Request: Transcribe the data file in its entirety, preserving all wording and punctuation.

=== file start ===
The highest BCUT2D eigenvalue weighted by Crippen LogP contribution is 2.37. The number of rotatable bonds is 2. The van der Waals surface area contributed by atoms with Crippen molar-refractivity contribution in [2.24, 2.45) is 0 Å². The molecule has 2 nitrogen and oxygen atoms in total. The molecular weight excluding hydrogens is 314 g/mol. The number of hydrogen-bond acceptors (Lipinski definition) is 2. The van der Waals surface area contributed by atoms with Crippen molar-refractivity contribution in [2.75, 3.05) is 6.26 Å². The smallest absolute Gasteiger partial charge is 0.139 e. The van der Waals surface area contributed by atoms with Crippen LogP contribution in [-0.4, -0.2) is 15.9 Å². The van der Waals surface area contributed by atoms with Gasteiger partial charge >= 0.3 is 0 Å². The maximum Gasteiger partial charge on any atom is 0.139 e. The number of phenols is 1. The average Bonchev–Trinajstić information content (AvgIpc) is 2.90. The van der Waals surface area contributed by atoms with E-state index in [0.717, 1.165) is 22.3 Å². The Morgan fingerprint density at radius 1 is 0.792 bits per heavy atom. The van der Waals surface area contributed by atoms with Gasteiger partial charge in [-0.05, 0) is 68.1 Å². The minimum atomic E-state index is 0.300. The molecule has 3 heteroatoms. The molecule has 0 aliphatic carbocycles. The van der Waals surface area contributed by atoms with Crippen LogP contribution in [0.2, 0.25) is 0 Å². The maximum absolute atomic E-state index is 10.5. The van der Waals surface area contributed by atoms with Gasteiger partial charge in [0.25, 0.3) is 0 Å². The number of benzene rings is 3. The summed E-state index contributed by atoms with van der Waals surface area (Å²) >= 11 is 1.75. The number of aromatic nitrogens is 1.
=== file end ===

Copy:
The highest BCUT2D eigenvalue weighted by Crippen LogP contribution is 2.37. The number of rotatable bonds is 2. The van der Waals surface area contributed by atoms with Crippen molar-refractivity contribution in [2.24, 2.45) is 0 Å². The molecule has 2 nitrogen and oxygen atoms in total. The molecular weight excluding hydrogens is 314 g/mol. The number of hydrogen-bond acceptors (Lipinski definition) is 2. The van der Waals surface area contributed by atoms with Crippen molar-refractivity contribution in [2.75, 3.05) is 6.26 Å². The smallest absolute Gasteiger partial charge is 0.139 e. The van der Waals surface area contributed by atoms with Crippen LogP contribution in [-0.4, -0.2) is 15.9 Å². The van der Waals surface area contributed by atoms with Gasteiger partial charge >= 0.3 is 0 Å². The maximum Gasteiger partial charge on any atom is 0.139 e. The number of phenols is 1. The average Bonchev–Trinajstić information content (AvgIpc) is 2.90. The van der Waals surface area contributed by atoms with E-state index in [0.717, 1.165) is 22.3 Å². The Morgan fingerprint density at radius 1 is 0.792 bits per heavy atom. The van der Waals surface area contributed by atoms with Gasteiger partial charge in [-0.05, 0) is 68.1 Å². The minimum atomic E-state index is 0.300. The molecule has 3 heteroatoms. The molecule has 0 aliphatic carbocycles. The van der Waals surface area contributed by atoms with Crippen LogP contribution in [0.2, 0.25) is 0 Å². The maximum absolute atomic E-state index is 10.5. The van der Waals surface area contributed by atoms with Gasteiger partial charge in [0.25, 0.3) is 0 Å². The number of benzene rings is 3. The summed E-state index contributed by atoms with van der Waals surface area (Å²) >= 11 is 1.75. The number of aromatic nitrogens is 1.